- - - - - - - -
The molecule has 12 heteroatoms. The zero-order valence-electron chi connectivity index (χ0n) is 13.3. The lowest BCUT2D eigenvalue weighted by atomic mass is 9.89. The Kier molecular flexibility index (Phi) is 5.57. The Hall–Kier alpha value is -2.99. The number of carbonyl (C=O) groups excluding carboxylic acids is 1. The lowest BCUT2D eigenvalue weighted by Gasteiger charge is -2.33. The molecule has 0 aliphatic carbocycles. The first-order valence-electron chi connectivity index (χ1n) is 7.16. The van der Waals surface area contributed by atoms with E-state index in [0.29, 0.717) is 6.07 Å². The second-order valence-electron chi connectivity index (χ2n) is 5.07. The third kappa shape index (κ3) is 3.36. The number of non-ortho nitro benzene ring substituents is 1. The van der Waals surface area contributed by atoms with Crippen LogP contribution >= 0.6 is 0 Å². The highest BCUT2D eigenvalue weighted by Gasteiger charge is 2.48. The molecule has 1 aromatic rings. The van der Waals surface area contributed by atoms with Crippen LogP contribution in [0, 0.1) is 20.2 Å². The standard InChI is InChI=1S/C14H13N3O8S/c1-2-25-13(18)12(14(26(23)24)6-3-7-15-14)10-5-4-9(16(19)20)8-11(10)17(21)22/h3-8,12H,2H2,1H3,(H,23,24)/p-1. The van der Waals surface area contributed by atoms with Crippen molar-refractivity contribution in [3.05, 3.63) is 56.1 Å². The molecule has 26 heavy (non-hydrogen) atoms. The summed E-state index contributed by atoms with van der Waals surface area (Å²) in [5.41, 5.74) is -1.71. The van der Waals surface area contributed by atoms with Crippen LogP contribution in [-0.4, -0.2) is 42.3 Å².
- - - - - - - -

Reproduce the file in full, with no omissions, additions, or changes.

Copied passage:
The molecule has 12 heteroatoms. The zero-order valence-electron chi connectivity index (χ0n) is 13.3. The lowest BCUT2D eigenvalue weighted by atomic mass is 9.89. The Kier molecular flexibility index (Phi) is 5.57. The Hall–Kier alpha value is -2.99. The number of carbonyl (C=O) groups excluding carboxylic acids is 1. The lowest BCUT2D eigenvalue weighted by Gasteiger charge is -2.33. The molecule has 0 aliphatic carbocycles. The first-order valence-electron chi connectivity index (χ1n) is 7.16. The van der Waals surface area contributed by atoms with E-state index in [0.29, 0.717) is 6.07 Å². The second-order valence-electron chi connectivity index (χ2n) is 5.07. The third kappa shape index (κ3) is 3.36. The number of non-ortho nitro benzene ring substituents is 1. The van der Waals surface area contributed by atoms with Crippen LogP contribution >= 0.6 is 0 Å². The highest BCUT2D eigenvalue weighted by Gasteiger charge is 2.48. The molecule has 1 aromatic rings. The van der Waals surface area contributed by atoms with Crippen LogP contribution in [0, 0.1) is 20.2 Å². The standard InChI is InChI=1S/C14H13N3O8S/c1-2-25-13(18)12(14(26(23)24)6-3-7-15-14)10-5-4-9(16(19)20)8-11(10)17(21)22/h3-8,12H,2H2,1H3,(H,23,24)/p-1. The van der Waals surface area contributed by atoms with Crippen molar-refractivity contribution in [3.05, 3.63) is 56.1 Å². The molecule has 26 heavy (non-hydrogen) atoms. The summed E-state index contributed by atoms with van der Waals surface area (Å²) in [5.41, 5.74) is -1.71. The van der Waals surface area contributed by atoms with Crippen LogP contribution in [-0.4, -0.2) is 42.3 Å².